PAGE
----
What don’t you eat?
The last few months have seen many more studies and media reports on the increasing evidence of the health problems associated with diets too dominated by processed and highly processed food. Indeed, it has now been stated that in many countries poor diet now causes more deaths than tobacco smoking and high blood pressure.
One of the most interesting investigations has viewed the issue from the perspective of questioning too low an intake of healthy food, rather than too high an intake of unhealthy food. Considering the issue this way produced some stark findings, with one in five deaths globally in 2017 (some 11 million people) occurring not because of diets packed with trans fats, sugar-sweetened drinks and high levels of red and processed meats, but because of too much sodium and a lack of whole grains, fruit and nuts and seeds.
In the study, published in The Lancet and funded by the Bill & Melinda Gates Foundation, the researchers found that more than half of all global diet-related deaths in 2017 were due to three main risk factors:
- eating too much salt
- eating too few whole grains
- eating too little fruit
What’s more, these risks held true regardless of socioeconomic level of most nations.
It’s about what you don’t eat
So much focus is given to the unhealthy nature of many diets, especially with the rise of obesity related chronic disease. This study in comparison highlights the importance of the consumption of real food and the health benefits it can bring. It turns out that low consumption of healthy foods is a greater problem as compared to the greater consumption of unhealthy foods. As a result, dietary policies focusing on promoting healthier eating, rather than just calorie counting, should become the norm, rather than policies simply knocking unhealthy foods.
Eat more food with benefits
Making it just routine to eat enough whole grains, fruit, nuts and seeds each day sounds like a good place to start. What’s more, our Just Routine App can help. Designed to help identify the proportion of our diet from foods that can help our health versus those that can hurt us, it’s a great way to reform any eating routine. Click here to find out more or to download for free.
Eating food for poorer health
Food is used as a generic term, yet we have reached a point where instead of nourishing us many supposed ‘food products’ can actually hurt us. Another recent study highlighted this, finding the highly processed nature of such foods drives people to overeat.
The study was reported as the first randomized, controlled trial to show that eating a diet made up of ultra-processed foods drives people to overeat and gain weight compared with a diet made up of real food – whole or minimally processed foods.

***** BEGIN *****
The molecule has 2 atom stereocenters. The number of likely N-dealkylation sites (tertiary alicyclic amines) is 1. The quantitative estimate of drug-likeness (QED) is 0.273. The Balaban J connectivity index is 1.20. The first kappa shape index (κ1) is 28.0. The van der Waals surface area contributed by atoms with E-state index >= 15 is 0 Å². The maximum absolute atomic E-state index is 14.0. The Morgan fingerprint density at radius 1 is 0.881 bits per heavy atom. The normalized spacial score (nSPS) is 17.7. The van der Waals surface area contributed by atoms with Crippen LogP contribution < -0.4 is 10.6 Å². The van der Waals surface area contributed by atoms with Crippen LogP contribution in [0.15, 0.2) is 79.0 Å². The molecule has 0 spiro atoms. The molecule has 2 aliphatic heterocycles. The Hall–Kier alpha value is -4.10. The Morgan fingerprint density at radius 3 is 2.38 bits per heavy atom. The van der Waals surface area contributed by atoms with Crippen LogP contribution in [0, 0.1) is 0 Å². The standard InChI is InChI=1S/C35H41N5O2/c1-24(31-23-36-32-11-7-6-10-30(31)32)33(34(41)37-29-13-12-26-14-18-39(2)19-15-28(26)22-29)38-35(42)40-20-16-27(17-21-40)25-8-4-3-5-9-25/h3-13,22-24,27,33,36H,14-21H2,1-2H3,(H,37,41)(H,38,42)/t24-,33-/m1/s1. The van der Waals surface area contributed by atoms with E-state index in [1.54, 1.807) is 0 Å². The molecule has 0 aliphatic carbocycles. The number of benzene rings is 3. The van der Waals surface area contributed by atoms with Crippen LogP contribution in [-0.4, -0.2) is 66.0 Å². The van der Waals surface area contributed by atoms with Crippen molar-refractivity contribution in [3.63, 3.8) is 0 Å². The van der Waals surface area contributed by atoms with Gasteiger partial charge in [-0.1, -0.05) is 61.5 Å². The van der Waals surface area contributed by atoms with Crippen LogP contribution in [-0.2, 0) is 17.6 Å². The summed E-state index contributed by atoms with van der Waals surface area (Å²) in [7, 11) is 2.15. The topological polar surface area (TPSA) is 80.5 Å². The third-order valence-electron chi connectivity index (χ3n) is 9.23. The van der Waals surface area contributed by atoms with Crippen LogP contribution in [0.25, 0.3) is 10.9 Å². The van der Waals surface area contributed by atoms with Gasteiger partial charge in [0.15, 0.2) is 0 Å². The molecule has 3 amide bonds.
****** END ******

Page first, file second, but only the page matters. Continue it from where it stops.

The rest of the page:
Participants on the ultra-processed diet ate an average of 508 calories more per day and ended up gaining an average of 2 pounds over a two-week period. Those following the unprocessed diet ended up losing about 2 pounds on average over a two-week period.
What’s more, each meal offered on the two different diets contained the same total amount of calories, fats, protein, sugar, salt, carbohydrates and fibre. Study participants were free to eat as much or as little as they wished but ended up eating more of the ultra-processed meals, even though they didn’t rate those meals as being tastier than the unprocessed meals.
Although the study was small, it was highly controlled, and while one group ate food from typically the packaged section of a supermarket, with the other from the fresh section, the researchers knew exactly how many macronutrients and calories participants were eating and burning, because they took detailed metabolic measurements. Findings were reported as including:
- Participants eating the unprocessed diet had higher levels of the appetite-suppressing hormone called PYY and lower levels of ghrelin, a hunger hormone. With the ultra-processed diet, these hormonal changes flipped.
- Both groups ate about the same amount of protein, but those on the ultra-processed diet ate a lot more carbs and fat, in part most likely because fibre was harder to replicate in this diet, as it wasn’t inherent in the processed products.
- People ate much faster, both in terms of grams per minute and calories per minute, on the ultra-processed diet. So, more food was consumed before their gut told their brain they were full, further enabling over-eating.
So, there you have it, whether it be for the potential health benefits or to cut the risk of gaining weight and the associated problems, yet more reasons to make eating real food Just Routine.
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